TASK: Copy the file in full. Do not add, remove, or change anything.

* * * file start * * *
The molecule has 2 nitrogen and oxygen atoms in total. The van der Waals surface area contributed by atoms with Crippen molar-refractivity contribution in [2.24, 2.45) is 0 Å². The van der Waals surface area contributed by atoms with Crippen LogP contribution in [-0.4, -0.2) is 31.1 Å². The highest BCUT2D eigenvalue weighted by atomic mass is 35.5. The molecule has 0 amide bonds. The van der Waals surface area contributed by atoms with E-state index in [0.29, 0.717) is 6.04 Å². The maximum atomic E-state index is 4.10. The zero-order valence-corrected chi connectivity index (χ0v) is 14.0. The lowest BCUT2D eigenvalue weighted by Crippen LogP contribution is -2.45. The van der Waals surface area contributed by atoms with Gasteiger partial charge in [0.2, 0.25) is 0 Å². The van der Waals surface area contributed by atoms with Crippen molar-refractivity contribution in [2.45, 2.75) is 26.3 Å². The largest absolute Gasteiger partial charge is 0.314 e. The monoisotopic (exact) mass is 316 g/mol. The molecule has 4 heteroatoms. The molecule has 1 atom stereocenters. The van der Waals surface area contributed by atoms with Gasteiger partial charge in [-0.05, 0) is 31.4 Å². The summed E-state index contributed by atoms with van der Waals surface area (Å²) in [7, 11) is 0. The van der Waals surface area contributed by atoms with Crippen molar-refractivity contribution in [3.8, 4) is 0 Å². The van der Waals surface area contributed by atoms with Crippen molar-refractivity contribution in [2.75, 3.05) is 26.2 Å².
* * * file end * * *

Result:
The molecule has 2 nitrogen and oxygen atoms in total. The van der Waals surface area contributed by atoms with Crippen molar-refractivity contribution in [2.24, 2.45) is 0 Å². The van der Waals surface area contributed by atoms with Crippen LogP contribution in [-0.4, -0.2) is 31.1 Å². The highest BCUT2D eigenvalue weighted by atomic mass is 35.5. The molecule has 0 amide bonds. The van der Waals surface area contributed by atoms with E-state index in [0.29, 0.717) is 6.04 Å². The maximum atomic E-state index is 4.10. The zero-order valence-corrected chi connectivity index (χ0v) is 14.0. The lowest BCUT2D eigenvalue weighted by Crippen LogP contribution is -2.45. The van der Waals surface area contributed by atoms with Gasteiger partial charge in [0.2, 0.25) is 0 Å². The van der Waals surface area contributed by atoms with Crippen molar-refractivity contribution in [2.45, 2.75) is 26.3 Å². The largest absolute Gasteiger partial charge is 0.314 e. The monoisotopic (exact) mass is 316 g/mol. The molecule has 4 heteroatoms. The molecule has 1 atom stereocenters. The van der Waals surface area contributed by atoms with Gasteiger partial charge in [-0.05, 0) is 31.4 Å². The summed E-state index contributed by atoms with van der Waals surface area (Å²) in [7, 11) is 0. The van der Waals surface area contributed by atoms with Crippen molar-refractivity contribution in [3.8, 4) is 0 Å². The van der Waals surface area contributed by atoms with Crippen molar-refractivity contribution in [2.75, 3.05) is 26.2 Å².